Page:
SRS Accounts can be opened online in just a few minutes, so there’s really no reason to be lazy about this.


Who should NOT top up their Supplementary Retirement Scheme (SRS) Account?

Now you should NOT top up your SRS Account if:

  1. You need the money before retirement
  2. Your income is low

You need the money before retirement

If you even think there is a chance you need the money, I would say just be safe rather than sorry, and not top up your SRS Account.

So if you’re saving up for a big ticket purchase like a house, a car, a wedding etc, and you think you might need the liquidity, then don’t bother with SRS.

Just pay the income tax and enjoy the freedom to use your cash as you deem fit.

Your income is low

As discussed above, SRS sacrifices liquidity for lower tax.

It only makes sense if your income is of a certain level, and you can refer to the discussion above on what amount makes sense.

What investments should you buy with Supplementary Retirement Scheme (SRS) money?

An equally important question – is what should you buy with your SRS money?

If you top up $15,300 a year into SRS, from age 30 until retirement at 62.

And if you grow that money at 7% a year, you’re left with close to $2 million after 32 years.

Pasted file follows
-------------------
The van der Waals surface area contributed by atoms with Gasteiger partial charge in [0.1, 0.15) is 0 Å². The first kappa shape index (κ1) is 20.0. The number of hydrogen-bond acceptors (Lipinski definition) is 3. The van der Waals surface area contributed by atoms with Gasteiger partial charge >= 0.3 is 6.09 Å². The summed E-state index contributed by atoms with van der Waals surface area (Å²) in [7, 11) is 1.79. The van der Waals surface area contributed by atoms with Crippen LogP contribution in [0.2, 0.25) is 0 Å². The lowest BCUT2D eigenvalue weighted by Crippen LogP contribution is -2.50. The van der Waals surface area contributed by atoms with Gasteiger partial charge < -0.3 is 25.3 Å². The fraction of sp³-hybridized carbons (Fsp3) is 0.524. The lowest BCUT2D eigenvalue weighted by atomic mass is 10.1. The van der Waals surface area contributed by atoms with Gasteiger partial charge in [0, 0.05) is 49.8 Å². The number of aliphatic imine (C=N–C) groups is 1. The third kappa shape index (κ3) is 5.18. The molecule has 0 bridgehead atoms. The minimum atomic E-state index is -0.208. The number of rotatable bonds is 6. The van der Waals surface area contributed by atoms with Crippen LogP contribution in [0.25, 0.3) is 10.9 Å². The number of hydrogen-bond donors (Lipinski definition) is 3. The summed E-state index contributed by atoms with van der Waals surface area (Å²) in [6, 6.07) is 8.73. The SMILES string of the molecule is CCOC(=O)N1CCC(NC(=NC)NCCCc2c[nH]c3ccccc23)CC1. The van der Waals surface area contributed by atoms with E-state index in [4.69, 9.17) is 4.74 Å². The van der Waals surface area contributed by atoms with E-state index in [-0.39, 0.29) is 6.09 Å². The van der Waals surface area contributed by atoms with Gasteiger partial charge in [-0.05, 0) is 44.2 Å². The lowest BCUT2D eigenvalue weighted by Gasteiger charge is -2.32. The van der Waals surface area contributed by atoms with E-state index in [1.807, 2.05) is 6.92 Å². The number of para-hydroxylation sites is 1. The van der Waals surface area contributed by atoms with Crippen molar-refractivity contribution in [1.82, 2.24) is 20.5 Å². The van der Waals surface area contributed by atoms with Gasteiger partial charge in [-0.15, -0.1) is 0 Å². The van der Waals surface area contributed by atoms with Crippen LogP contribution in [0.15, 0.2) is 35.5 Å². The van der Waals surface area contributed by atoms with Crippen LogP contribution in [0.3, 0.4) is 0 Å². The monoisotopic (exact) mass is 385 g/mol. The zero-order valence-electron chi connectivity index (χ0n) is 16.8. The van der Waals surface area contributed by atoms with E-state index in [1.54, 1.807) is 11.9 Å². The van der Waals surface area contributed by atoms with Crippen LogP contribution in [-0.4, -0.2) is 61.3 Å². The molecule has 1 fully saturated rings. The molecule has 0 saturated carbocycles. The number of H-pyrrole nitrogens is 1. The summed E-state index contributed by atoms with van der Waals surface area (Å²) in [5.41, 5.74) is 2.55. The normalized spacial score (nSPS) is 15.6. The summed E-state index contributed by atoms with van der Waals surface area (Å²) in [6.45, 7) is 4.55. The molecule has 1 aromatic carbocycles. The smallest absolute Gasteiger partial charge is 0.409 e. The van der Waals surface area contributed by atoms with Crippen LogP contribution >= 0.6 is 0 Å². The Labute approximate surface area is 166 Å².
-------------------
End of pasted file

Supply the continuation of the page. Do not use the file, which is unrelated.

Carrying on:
So yes, it probably makes some time to think seriously about how to properly invest your SRS money.

What investments can you buy with Supplementary Retirement Scheme (SRS) money?

The kind of investments you can buy with your SRS moneys are set out below, classified by risk:

Low Risk Investments

  • Fixed deposits
  • Singapore Government Securities, including T-Bills and Singapore Savings Bonds (SSBs)

Moderate to High Risk Investments

  • Stocks / REITs (but only SGX listed stocks / REITs)
  • Exchange traded funds (but only SGX listed ETFs)
  • Roboadvisors (Endowus, Stashaway, MoneOwl etc)
  • Unit Trusts
  • Single premium insurance products, including endowment plans. Note that the products’ life coverage (including total and permanent disability benefits) is capped at three times of the premiums.

What type of investments should you buy with Supplementary Retirement Scheme (SRS) money?

The way I see it, there are 2 types of investments you can make with your SRS.

You can buy short term, risk free investments (eg. T-Bills, Singapore Savings Bonds) to park the cash somewhere until an investment opportunity opens up (or until you hit retirement age).

Or you can buy long term equities for higher long term returns.

Which one to pick depends on:

  1. The number of years left until statutory retirement age – the closer to retirement you are, the more you’ll favour short term, low risk investments
  2. Market volatility – if you think markets are looking expensive and may crash in the short term, then you would favour short term, low risk investments